The Congressional Black Caucus (CBC) has released an alternative budget proposal highlighting their policy goals and preferred fiscal path for the coming years. The budget reduces the deficit relative to current law, bringing it to 2.3 percent of Gross Domestic Product (GDP) in 2025. The deficit reduction in the budget would result in a lower debt-to-GDP ratio, which would be just under 72 percent in 2025 - about 7 percentage points of GDP lower than under current law (CBC estimates it to be 68 percent with dynamic effects, or 11 percentage points of GDP lower than under current law). This budget supports many progressive policies focusing on programs intended to reduce poverty, also includes significant tax increases, and is very similar to the Democratic budget and the President's budget.
The budget calls for the House Ways & Means Committee to find $2.7 trillion in revenue increases over the next decade, and it presents $5.6 trillion worth of options for the committee to choose from. These options include all of the President's tax reform proposals as well as limiting corporations' ability to deduct interest on debt from their taxes, taxing capital gains as ordinary income, making the tax code more progressive, and closing the gender wage gap (and therefore increasing taxable income).
The CBC budget would end sequestration for non-defense discretionary spending, but it matches the Van Hollen budget on defense spending - a partial repeal of the defense discretionary sequester and zeroing out war spending after 2016 - and calls for an audit of the Defense Department.
The CBC budget would spend an additional $500 billion on job creation programs over the next three years. Noting that there has been a decline in the unemployment rate generally, they stress that African American unemployment remains exceptionally high at 10.5 percent, nearly twice the national average of 5.5 percent. The increased spending would include $100 billion in a "direct job creation program" administered by the Department of Labor that would directly hire Americans, and the other $400 billion includes funding for modernizing schools, avoiding teacher layoffs, investing in infrastructure, and creating job training programs.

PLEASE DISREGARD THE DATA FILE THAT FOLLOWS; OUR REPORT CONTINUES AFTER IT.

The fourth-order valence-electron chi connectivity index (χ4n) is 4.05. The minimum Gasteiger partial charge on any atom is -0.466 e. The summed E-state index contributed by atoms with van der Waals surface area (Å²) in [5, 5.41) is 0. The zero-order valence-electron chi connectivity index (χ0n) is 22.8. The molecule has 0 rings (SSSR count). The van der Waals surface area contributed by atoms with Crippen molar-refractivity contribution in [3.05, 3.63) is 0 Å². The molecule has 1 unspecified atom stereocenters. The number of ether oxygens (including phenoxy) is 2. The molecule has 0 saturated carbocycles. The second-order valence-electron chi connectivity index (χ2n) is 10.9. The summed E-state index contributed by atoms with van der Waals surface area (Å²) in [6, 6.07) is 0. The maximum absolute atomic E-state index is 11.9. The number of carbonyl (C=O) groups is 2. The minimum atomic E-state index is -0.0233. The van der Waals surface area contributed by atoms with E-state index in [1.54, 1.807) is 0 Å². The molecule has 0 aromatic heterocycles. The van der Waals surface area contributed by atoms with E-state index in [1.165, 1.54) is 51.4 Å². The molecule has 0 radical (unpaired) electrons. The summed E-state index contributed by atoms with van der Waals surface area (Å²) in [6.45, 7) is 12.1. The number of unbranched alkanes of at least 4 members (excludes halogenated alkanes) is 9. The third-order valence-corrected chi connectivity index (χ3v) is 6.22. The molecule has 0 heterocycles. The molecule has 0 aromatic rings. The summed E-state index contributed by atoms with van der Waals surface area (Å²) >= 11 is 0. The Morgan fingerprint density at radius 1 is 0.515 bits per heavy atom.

Another important component in the CBC budget is increased funding for social safety net programs. The budget specifies that it would increase spending on social safety net programs above pre-sequester levels, but it does not break down the spending for each individual program. The programs the CBC identifies to increase funding for are Temporary Assistance to Needy Families (TANF), the Supplemental Nutrition Assistance Program (SNAP), and Head Start. The budget also calls for changing the cost-of-living adjustment to Social Security to using CPI-E, a special experimental measure of inflation designed around goods that elderly people are more likely to consume. Additionally, it advocates an increase to the federal minimum wage, but it does not specify the magnitude of this increase.
There are also a number of social reforms proposed in the CBC budget. Citing the Holder v. Shelby County decision that weakened the power of the Voting Rights Act, the CBC budget increases funding for the Department of Justice and calls on Congress to update the Voting Rights Act. The CBC further proposes reforming the prison system, which they predict may save the government $3 billion over the next 10 years by limiting the use of mandatory minimum sentences on non-violent drug crimes. The budget also calls for programs that help to rehabilitate criminals and prevent recidivism, which they hope would further reduce the costs of incarceration. The budget also proposes the creation of a public health insurance option to increase access to health care as well as an increase in the maximum value of a Pell Grant and increased funding to Historically Black Colleges and Universities.
We applaud the CBC for presenting a budget that does put the debt on a downward path in the coming years. You can read about all of this year's budget proposals here.